CyberScience (ICS) co-hire; Amy C. Gaudion, associate dean for academic affairs and assistant professor of law, Penn State Dickinson Law; and Jenni Evans, professor of meteorology and atmospheric science and ICS director. The researchers presented their work at the annual Privacy Law Scholars Conference in Berkeley, California, and their findings were just published in the Penn State Law Review, available online now.
Regulators, legislators and the public are largely unaware of the role that satellites play in the Internet of Things (IoT) universe, which the researchers label “the satellite-smart device information nexus.” Society is rapidly embracing 5G platforms, smart cities, and the interconnected IoT universe, and the researchers demonstrate that commercial remote-sensing satellites provide the technical underpinnings and data that enable these systems to function. But the satellite-smart device information nexus is not currently part of the United States’ domestic privacy and electronic surveillance data framework.
According to McKenna, “an interdisciplinary and more transparent approach is needed to appropriately regulate satellites and the use and sale of satellite data in ways that are more secure in terms of both civil liberties and national security, as well as ethically correct and legally sound.”
McKenna, Gaudion and Evans identified four ways to accomplish this.
Be more transparent
Regulators, legislators and the public are largely unaware of the role that satellites play in the Internet of Things universe because organizations that launch satellites, and aggregate, use and sell satellite data, are not informing the public about what they are doing, said the researchers.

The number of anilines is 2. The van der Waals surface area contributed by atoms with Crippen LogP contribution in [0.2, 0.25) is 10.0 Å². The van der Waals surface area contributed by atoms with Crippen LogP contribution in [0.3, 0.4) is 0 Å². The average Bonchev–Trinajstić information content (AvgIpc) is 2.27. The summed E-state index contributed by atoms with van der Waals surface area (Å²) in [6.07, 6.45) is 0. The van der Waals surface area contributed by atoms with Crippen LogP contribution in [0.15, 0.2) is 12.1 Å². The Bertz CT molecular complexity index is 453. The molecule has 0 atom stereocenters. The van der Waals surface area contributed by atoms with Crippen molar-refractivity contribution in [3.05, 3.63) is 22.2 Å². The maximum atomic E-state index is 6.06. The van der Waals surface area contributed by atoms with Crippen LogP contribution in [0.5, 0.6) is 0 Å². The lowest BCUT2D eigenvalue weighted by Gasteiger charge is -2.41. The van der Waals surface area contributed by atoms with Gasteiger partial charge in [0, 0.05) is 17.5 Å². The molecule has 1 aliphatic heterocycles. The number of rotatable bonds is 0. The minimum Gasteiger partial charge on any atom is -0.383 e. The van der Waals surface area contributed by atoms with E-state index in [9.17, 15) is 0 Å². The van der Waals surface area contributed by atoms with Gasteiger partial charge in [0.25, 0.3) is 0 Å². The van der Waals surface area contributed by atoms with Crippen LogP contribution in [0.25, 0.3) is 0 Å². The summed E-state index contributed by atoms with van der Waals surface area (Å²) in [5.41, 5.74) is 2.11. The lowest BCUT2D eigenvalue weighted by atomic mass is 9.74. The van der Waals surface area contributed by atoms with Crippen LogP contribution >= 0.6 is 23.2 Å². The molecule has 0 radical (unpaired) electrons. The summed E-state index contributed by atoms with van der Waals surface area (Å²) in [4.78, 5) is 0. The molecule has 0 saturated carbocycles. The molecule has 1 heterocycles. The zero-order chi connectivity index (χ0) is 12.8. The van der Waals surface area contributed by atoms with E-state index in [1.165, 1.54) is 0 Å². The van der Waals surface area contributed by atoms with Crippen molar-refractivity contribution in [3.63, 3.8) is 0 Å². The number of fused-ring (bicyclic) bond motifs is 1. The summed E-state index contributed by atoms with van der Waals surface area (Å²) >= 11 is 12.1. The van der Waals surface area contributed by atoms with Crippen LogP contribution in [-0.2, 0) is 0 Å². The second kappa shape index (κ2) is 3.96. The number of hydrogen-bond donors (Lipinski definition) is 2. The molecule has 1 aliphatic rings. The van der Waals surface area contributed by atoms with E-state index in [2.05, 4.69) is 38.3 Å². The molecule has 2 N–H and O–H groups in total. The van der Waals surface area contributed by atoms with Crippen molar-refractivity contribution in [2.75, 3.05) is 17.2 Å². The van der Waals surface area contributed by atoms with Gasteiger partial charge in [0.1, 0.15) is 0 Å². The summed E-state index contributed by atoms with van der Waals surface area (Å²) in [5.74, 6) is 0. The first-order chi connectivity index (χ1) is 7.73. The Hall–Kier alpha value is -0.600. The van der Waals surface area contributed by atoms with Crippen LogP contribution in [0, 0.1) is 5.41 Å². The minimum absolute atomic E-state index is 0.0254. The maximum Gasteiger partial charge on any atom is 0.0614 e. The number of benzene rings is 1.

According to Gaudion, “our first and most practical recommendation is to update the U.S. and international space objects registries to require owners and operators to provide more detail and greater specificity about their satellite systems.”
Promote openness to the public
Currently, the full licenses for commercial satellites outfitted with remote-sensing devices are not publicly available; the public can only see a brief, one-page summary. According to researchers that practice should change. Unless there are national security concerns, or international obligations, the public should have access to the full licenses.
Facilitate future international discussions
The topic of satellite data must be the subject of international dialogues on cyber law and international security, according to the researchers. Specifically, they point to several international agencies that are already in a position to consider issues that surround data-gathering satellites, including several U.N. groups of governmental experts and a working group on the “Space2030” agenda.
“It is critical that the international dialogue move beyond the armed conflict and use of force paradigms to also appreciate the threats posed, not by malicious state actors or terrorist organizations, but by the business decisions of private-sector entities with access to incredible amounts of satellite-sourced data,” Gaudion said.
Make satellites and satellite data a legislative priority
Finally, the researchers have identified specific changes in the legislative realm and advice lawmakers to treat the proper handling of satellite data as an imperative national priority. Even though there have been several incidents that spurred reaction from agencies such as the Pentagon, and privacy and civil liberties concerns, the government has not, as of yet, undertaken a comprehensive, holistic approach to the problem.
“The disconnect between satellite regulation and domestic privacy and electronic surveillance law must be addressed by Congress,” McKenna added. “Comprehensive overhaul of the U.S. electronic privacy and surveillance statutory scheme is long overdue.”